Friday, June 20, 2008

pick walking set up simpler

use shape parenting to make your control curves pickwalkable
it's a mel command: parent
that uses these flags: -relative -shape
and these arguements: name of shape node to transplant, and name of joint you want to transplant onto

make sure you get the top node, not just the translate node (below the shape node)

parent -relative -shape nurbsCircleShape2 joint2;

(nurbsCircleShape2 is our control curve top node)

so now when you select the nurb circle you select the actual joint so you can pick walk,but the curves are put in the wrong spot, if you scale the curve you'll actually be scaling the joint, so you need to do it from component mode and move the verts

viola pretty simple

Monday, June 16, 2008


interview with the makers over at GamaSutra

EW: We hoped to do that. We had this theory that games tell two stories. There's the "story story" which is the cutscenes and the dialogue, and the "gameplay story" which is the story that's described by the actions you take in the game world. The theory was that the closer you could bring those two stories together, the more satisfying the game would be.

I spent years and years reviewing games, and that's something that always bothered me in games, where the delta between the two stories was real high. I promised myself someday that if I ever got the chance, I'd try to make a game where that delta was almost zero. It was a conscious decision that we wanted to try and keep that world.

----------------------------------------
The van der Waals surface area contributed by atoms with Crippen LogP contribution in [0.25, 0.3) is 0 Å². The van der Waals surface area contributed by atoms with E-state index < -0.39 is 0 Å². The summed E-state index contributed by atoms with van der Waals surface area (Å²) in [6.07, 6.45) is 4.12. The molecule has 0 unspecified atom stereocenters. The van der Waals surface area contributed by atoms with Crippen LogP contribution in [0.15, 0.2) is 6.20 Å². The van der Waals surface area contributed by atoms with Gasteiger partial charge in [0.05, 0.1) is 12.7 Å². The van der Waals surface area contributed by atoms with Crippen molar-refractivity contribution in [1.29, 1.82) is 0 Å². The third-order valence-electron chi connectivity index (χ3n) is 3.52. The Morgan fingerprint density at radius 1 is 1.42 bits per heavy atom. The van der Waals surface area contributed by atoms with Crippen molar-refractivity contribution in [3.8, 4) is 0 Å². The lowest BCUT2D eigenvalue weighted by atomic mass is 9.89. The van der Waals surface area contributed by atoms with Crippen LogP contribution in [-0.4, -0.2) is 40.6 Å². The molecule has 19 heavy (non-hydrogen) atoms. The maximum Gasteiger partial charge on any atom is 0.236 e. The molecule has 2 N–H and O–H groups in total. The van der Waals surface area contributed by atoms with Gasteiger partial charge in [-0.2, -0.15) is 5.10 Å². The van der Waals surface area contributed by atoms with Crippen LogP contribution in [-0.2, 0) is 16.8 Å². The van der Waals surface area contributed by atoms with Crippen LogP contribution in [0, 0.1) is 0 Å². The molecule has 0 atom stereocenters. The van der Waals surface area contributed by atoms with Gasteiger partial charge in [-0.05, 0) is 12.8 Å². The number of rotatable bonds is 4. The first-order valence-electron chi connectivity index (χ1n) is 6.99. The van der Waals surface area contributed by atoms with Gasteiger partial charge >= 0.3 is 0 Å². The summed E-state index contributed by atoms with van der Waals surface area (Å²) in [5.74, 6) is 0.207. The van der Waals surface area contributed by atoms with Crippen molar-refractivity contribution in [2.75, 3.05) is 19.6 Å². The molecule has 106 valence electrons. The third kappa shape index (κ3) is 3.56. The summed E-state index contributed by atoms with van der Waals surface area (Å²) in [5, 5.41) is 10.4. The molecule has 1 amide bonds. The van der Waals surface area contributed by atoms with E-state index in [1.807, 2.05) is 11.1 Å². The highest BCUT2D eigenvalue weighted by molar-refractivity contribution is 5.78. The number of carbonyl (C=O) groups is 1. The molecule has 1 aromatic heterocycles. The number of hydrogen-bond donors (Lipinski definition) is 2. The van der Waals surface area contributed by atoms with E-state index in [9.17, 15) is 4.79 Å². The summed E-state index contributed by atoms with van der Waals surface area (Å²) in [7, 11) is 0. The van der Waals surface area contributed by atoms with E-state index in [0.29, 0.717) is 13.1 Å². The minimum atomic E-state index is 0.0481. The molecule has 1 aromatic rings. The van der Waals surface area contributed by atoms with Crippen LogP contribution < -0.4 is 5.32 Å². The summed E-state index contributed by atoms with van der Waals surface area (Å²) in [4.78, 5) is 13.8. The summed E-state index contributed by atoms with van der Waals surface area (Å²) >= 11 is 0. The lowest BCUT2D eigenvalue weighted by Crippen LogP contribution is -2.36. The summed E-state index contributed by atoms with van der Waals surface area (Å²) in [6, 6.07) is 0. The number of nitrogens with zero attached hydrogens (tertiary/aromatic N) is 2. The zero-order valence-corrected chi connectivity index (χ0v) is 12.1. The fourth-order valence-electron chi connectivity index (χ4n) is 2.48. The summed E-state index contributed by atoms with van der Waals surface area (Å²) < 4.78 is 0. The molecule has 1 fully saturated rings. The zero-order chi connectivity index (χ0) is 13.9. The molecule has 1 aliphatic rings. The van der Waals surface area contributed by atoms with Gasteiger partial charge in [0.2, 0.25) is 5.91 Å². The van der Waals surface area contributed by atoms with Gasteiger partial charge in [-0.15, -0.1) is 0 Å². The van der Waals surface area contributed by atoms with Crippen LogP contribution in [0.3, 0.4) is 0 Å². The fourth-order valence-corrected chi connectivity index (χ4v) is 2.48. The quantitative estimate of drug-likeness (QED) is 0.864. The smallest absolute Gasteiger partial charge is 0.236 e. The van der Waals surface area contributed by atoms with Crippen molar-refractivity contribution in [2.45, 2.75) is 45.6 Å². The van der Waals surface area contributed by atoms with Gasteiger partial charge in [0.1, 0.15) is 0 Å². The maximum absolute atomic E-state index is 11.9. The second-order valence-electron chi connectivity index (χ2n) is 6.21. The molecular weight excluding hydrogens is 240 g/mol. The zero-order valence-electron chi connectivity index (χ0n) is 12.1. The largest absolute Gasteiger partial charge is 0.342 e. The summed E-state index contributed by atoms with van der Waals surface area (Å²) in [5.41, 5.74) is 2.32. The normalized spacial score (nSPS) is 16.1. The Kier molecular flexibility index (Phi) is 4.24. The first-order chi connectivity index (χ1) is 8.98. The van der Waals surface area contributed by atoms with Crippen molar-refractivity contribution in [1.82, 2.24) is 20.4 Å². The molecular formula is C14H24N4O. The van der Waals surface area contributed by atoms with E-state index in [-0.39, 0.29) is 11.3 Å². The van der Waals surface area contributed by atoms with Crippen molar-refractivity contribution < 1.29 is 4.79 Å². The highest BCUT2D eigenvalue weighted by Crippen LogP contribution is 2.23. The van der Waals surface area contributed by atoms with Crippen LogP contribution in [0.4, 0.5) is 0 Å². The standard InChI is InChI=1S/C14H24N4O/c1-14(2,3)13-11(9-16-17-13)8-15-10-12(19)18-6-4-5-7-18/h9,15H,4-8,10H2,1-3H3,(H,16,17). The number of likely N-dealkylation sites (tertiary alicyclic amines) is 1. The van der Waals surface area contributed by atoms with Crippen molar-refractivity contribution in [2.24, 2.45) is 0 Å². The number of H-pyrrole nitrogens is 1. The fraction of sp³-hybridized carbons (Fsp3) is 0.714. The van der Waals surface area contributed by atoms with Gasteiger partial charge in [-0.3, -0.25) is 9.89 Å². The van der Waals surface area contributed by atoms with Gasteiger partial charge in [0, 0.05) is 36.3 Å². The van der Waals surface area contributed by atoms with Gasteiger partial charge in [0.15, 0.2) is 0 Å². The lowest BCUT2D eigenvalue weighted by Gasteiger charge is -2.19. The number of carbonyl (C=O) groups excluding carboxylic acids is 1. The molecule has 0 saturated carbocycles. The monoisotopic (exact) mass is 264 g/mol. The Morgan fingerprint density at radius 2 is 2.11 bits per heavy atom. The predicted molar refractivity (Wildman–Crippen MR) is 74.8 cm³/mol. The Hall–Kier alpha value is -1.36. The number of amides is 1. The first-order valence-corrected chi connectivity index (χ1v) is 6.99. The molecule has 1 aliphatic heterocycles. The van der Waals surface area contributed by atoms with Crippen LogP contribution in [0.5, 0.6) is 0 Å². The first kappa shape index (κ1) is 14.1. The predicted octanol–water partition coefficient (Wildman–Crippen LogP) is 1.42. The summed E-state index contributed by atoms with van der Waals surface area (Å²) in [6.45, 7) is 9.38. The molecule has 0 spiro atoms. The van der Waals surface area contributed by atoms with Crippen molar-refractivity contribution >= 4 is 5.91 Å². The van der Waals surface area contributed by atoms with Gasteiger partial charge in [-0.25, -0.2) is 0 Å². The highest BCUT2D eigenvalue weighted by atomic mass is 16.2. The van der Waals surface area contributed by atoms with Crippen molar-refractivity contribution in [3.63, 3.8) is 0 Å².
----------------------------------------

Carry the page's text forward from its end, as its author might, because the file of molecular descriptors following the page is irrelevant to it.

KS: It takes you out of the experience, really. You're doing one thing, then all of a sudden the story is telling you, "No, no. You actually did this other thing." "But no, I just did the... all right, fine. You're right, then." I agree with Erik that the closer the gameplay interacts with the story, the more impact it has with players.

they also talked about the fact that they were playtesting as soon as possible, so they didn't make a big finished thing and then playtested, they platested the second they could without any polish, which helped them focus on fun, instead of working on it forever and hoping it winds up fun

revealing character

I keep taking note of this same idea, and everytime I run across it I feel compelled to write it down again.

anyway, this time from Jean-Denis Haas blogging about Lost

"Long story short, present the character with a conflict and show the audience the choices he/she/it makes in order to deal with that situation. Those choices will reveal their true character (and make your shot much more interesting)."

he's talking about a girl who's painting her toenails after the airplane crashes, and how that choice of secondary action says a lot about who she is